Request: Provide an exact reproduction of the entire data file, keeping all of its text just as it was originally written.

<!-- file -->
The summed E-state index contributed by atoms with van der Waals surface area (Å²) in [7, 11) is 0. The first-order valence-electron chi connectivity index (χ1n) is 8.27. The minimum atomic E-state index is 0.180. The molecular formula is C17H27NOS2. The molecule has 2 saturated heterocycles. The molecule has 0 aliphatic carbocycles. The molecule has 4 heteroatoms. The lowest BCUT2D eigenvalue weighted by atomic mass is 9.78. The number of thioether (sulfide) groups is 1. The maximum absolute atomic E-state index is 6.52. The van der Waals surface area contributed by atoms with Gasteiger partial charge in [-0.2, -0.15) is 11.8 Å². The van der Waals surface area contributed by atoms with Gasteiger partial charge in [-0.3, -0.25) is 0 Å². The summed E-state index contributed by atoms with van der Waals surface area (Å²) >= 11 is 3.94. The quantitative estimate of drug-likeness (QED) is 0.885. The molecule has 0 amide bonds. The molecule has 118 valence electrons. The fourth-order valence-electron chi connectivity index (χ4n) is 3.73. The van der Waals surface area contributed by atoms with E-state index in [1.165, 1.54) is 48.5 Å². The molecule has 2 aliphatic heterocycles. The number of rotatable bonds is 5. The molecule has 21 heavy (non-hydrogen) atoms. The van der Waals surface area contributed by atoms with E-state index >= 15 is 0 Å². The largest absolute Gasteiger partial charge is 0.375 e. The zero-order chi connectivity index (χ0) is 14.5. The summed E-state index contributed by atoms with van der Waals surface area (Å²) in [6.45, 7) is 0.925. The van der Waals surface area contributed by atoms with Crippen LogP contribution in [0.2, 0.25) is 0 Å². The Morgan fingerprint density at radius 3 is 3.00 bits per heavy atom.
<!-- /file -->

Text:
The summed E-state index contributed by atoms with van der Waals surface area (Å²) in [7, 11) is 0. The first-order valence-electron chi connectivity index (χ1n) is 8.27. The minimum atomic E-state index is 0.180. The molecular formula is C17H27NOS2. The molecule has 2 saturated heterocycles. The molecule has 0 aliphatic carbocycles. The molecule has 4 heteroatoms. The lowest BCUT2D eigenvalue weighted by atomic mass is 9.78. The number of thioether (sulfide) groups is 1. The maximum absolute atomic E-state index is 6.52. The van der Waals surface area contributed by atoms with Gasteiger partial charge in [-0.2, -0.15) is 11.8 Å². The van der Waals surface area contributed by atoms with Gasteiger partial charge in [-0.3, -0.25) is 0 Å². The summed E-state index contributed by atoms with van der Waals surface area (Å²) >= 11 is 3.94. The quantitative estimate of drug-likeness (QED) is 0.885. The molecule has 0 amide bonds. The molecule has 118 valence electrons. The fourth-order valence-electron chi connectivity index (χ4n) is 3.73. The van der Waals surface area contributed by atoms with E-state index in [1.165, 1.54) is 48.5 Å². The molecule has 2 aliphatic heterocycles. The number of rotatable bonds is 5. The molecule has 21 heavy (non-hydrogen) atoms. The van der Waals surface area contributed by atoms with E-state index >= 15 is 0 Å². The largest absolute Gasteiger partial charge is 0.375 e. The zero-order chi connectivity index (χ0) is 14.5. The summed E-state index contributed by atoms with van der Waals surface area (Å²) in [6.45, 7) is 0.925. The van der Waals surface area contributed by atoms with Crippen LogP contribution in [0.2, 0.25) is 0 Å². The Morgan fingerprint density at radius 3 is 3.00 bits per heavy atom.